On SCO, Global Free Software, and GPL Enforcement
by Brian Jepson
I sat down at LinuxWorld Expo with Bradley Kuhn, Executive Director of the FSF. Bradley and I worked together some time back on fun experiments with creating a JVM backend for the Perl Compiler. Bradley got a lot farther than I ever did. At LinuxWorld Expo,
I found Bradley and the FSF stuck in an out-of-the-way corner of the expo floor, while all the big corporations were front and center. Bradley caught me up on a lot of what's going on with the FSF these days, including the SCO situation, non-corporate globalization, and GPL enforcement.
Bradley talked about the stance that the FSF takes on the SCO situation, as well as what the current situation means for the future. The way he sees it, SCO either "intended to release all of their trade secrets and copyrights that are implemented in the kernel called Linux under terms compatible with the GPL or they were in GPL violation," that they would have "violated the license of all the copyright holders except themselves." Even though Bradley feels that no one in the community expects SCO to succeed, he figures that "now that there has been something like SCO, there will always be something like SCO" and sees this as part of Microsoft's campaign against free software, "subcontracting that work out to somebody like SCO."
Free Software Globalization
When it comes to free software circling the globe, he told me that "outside the US, they are switching to free software," and that he expects to see applications based on free software imported from countries with emerging economies. I could see how that might happen; whether you expect all the jobs in America to end up in India or not, they are building up a skilled workforce with an excellent grasp of English. Could the next killer app come from somewhere other than the US? Could it run on a free operating system first? Exclusively? Who knows? Maybe someday, we'll see Windows users running free operating systems under emulation so they can run the coolest apps.
Whether that seems far-fetched to you depends on how you look at the software ecosystem. Here's how Bradley sees it: "Software that comes out of a global effort is better than software that comes out of a proprietary company in the United States." But right now, he finds that non-native English speakers get frustrated easily when trying to work with people who only speak or write English. So "we've got to be prepared to work with people who don't necessarily
understand English... Non-corporate globalization is a chance to be in a global community. I wouldn't have friends around the world if it was not for free software."
Bradley also took some time to give me his angle on GPL enforcement, which is something he says the FSF is getting a lot flak about. He explained how GPL enforcement works: when a company gets a letter about copyright infringement, their first assumption is that the FSF is trying to collect royalties, so they reach for their checkbook. In most cases it's an innocent mistake (perhaps a programmer added GPL'd code and "didn't explain it to their manager"), and they want to fix it in the way that they understand.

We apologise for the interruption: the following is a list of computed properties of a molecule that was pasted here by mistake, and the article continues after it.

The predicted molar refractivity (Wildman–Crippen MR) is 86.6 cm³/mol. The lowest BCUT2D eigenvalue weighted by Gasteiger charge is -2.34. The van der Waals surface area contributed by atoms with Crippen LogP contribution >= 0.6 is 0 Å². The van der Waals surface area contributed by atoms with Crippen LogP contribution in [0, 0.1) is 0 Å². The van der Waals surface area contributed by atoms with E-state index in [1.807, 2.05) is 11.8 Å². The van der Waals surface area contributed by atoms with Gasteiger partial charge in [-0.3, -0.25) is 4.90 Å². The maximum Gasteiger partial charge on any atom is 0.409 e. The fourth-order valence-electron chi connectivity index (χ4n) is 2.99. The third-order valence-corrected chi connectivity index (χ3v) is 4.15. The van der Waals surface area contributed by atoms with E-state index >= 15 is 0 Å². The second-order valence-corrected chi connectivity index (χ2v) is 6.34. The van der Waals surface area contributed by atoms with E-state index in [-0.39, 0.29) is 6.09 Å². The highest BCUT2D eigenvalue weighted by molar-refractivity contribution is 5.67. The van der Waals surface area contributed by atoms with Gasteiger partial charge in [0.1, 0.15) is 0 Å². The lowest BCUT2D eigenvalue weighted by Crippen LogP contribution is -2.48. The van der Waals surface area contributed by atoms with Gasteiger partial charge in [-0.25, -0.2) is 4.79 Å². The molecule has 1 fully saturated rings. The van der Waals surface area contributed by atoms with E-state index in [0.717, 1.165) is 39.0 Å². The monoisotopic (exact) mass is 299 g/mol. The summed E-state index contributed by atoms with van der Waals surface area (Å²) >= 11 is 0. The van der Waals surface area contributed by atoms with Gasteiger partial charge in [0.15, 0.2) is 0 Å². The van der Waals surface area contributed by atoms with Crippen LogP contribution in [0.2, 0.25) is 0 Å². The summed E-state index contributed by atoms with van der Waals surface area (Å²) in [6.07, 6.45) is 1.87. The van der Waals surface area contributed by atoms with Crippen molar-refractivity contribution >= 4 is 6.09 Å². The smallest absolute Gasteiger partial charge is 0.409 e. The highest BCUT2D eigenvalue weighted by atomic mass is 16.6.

The FSF explains that it's not about money, but compliance. The first option they offer them is to stop using the free software. Because they've violated section 4 of the GPL, they've lost all their rights that the license grants. If the company fixes the violation, the FSF works with the copyright holder to restore those rights. Since the engineers invariably tell management that it's impossible or extremely undesirable to rip out the GPL'd code, the company will usually work toward compliance.
Bradley's says that this works out well most of the time (he says there's only been one case of a company proceeding in bad faith) because the business of most the companies in this position are either service-based rather than license-based. The others are selling embedded devices, "People aren't buying the software, they are buying a device." He went on to say that complying with the GPL works out to the benefit of the vendor: "you can increase sales to the geek community by making the source available." Even if geeks aren't the majority of their customers, they can bring a lot of good publicity.
I got curious about whether they keep this stuff confidential. Although the FSF maintains the confidentiality of GPL violators, they will cite case studies of GPL violation resolution, but never mention a violator by name, nor do they give people enough information to figure out who the company is. Bradley told me that there has only been one case where a GPL violation was made public, and that's because the FSF "felt they were negotiating in bad faith."
Before he got back to his booth, Bradley left me with a thought that's pretty cool: "we believe free software provides an opportunity to teach people. The freedom to study is essential. The next generation of programmers is going to be learning
from their toasters." And I couldn't agree more. I just wish I'd seen more devices at LinuxWorld Expo that were powered by the Linux kernel; maybe a cell phone or something...
What are you learning from your toaster?